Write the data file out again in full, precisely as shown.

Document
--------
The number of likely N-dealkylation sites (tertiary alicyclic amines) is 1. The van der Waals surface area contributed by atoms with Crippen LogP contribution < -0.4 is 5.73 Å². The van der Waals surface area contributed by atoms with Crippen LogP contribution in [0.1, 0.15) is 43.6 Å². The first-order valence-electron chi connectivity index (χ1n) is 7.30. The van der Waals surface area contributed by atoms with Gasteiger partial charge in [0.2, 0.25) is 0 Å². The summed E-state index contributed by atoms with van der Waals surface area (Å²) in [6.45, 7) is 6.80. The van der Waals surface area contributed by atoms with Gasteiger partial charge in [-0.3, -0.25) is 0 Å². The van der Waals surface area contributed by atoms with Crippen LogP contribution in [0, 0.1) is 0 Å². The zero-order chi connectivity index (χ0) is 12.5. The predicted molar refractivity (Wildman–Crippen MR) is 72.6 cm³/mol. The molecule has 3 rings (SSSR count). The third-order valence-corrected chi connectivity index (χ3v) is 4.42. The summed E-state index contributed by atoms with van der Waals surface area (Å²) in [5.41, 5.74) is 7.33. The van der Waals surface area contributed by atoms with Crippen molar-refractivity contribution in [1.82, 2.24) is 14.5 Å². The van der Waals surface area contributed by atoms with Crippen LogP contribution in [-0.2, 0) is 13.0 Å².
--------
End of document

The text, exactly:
The number of likely N-dealkylation sites (tertiary alicyclic amines) is 1. The van der Waals surface area contributed by atoms with Crippen LogP contribution < -0.4 is 5.73 Å². The van der Waals surface area contributed by atoms with Crippen LogP contribution in [0.1, 0.15) is 43.6 Å². The first-order valence-electron chi connectivity index (χ1n) is 7.30. The van der Waals surface area contributed by atoms with Gasteiger partial charge in [0.2, 0.25) is 0 Å². The summed E-state index contributed by atoms with van der Waals surface area (Å²) in [6.45, 7) is 6.80. The van der Waals surface area contributed by atoms with Gasteiger partial charge in [-0.3, -0.25) is 0 Å². The van der Waals surface area contributed by atoms with Crippen LogP contribution in [0, 0.1) is 0 Å². The zero-order chi connectivity index (χ0) is 12.5. The predicted molar refractivity (Wildman–Crippen MR) is 72.6 cm³/mol. The molecule has 3 rings (SSSR count). The third-order valence-corrected chi connectivity index (χ3v) is 4.42. The summed E-state index contributed by atoms with van der Waals surface area (Å²) in [5.41, 5.74) is 7.33. The van der Waals surface area contributed by atoms with Crippen molar-refractivity contribution in [1.82, 2.24) is 14.5 Å². The van der Waals surface area contributed by atoms with Crippen LogP contribution in [-0.2, 0) is 13.0 Å².